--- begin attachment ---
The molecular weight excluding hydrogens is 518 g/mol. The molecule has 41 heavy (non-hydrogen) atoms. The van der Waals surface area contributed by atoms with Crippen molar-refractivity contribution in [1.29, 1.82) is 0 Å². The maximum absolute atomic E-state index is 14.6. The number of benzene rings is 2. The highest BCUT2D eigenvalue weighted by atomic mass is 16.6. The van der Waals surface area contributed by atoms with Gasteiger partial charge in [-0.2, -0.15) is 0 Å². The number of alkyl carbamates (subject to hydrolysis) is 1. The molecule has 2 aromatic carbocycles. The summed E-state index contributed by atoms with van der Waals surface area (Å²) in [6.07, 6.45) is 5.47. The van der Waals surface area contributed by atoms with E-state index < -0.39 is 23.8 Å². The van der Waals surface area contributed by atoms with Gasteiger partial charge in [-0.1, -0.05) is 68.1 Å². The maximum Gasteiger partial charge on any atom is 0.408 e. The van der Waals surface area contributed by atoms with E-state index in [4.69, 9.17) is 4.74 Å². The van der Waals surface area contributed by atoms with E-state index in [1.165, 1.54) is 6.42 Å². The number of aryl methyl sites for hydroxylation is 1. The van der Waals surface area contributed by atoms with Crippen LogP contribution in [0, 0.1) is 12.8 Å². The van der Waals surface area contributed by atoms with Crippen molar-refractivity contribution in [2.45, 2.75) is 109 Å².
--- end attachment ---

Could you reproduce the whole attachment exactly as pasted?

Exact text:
The molecular weight excluding hydrogens is 518 g/mol. The molecule has 41 heavy (non-hydrogen) atoms. The van der Waals surface area contributed by atoms with Crippen molar-refractivity contribution in [1.29, 1.82) is 0 Å². The maximum absolute atomic E-state index is 14.6. The number of benzene rings is 2. The highest BCUT2D eigenvalue weighted by atomic mass is 16.6. The van der Waals surface area contributed by atoms with Gasteiger partial charge in [-0.2, -0.15) is 0 Å². The number of alkyl carbamates (subject to hydrolysis) is 1. The molecule has 2 aromatic carbocycles. The summed E-state index contributed by atoms with van der Waals surface area (Å²) in [6.07, 6.45) is 5.47. The van der Waals surface area contributed by atoms with E-state index < -0.39 is 23.8 Å². The van der Waals surface area contributed by atoms with Gasteiger partial charge in [-0.1, -0.05) is 68.1 Å². The maximum Gasteiger partial charge on any atom is 0.408 e. The van der Waals surface area contributed by atoms with E-state index in [4.69, 9.17) is 4.74 Å². The van der Waals surface area contributed by atoms with E-state index in [1.165, 1.54) is 6.42 Å². The number of aryl methyl sites for hydroxylation is 1. The van der Waals surface area contributed by atoms with Crippen LogP contribution in [0, 0.1) is 12.8 Å². The van der Waals surface area contributed by atoms with Crippen molar-refractivity contribution in [2.45, 2.75) is 109 Å².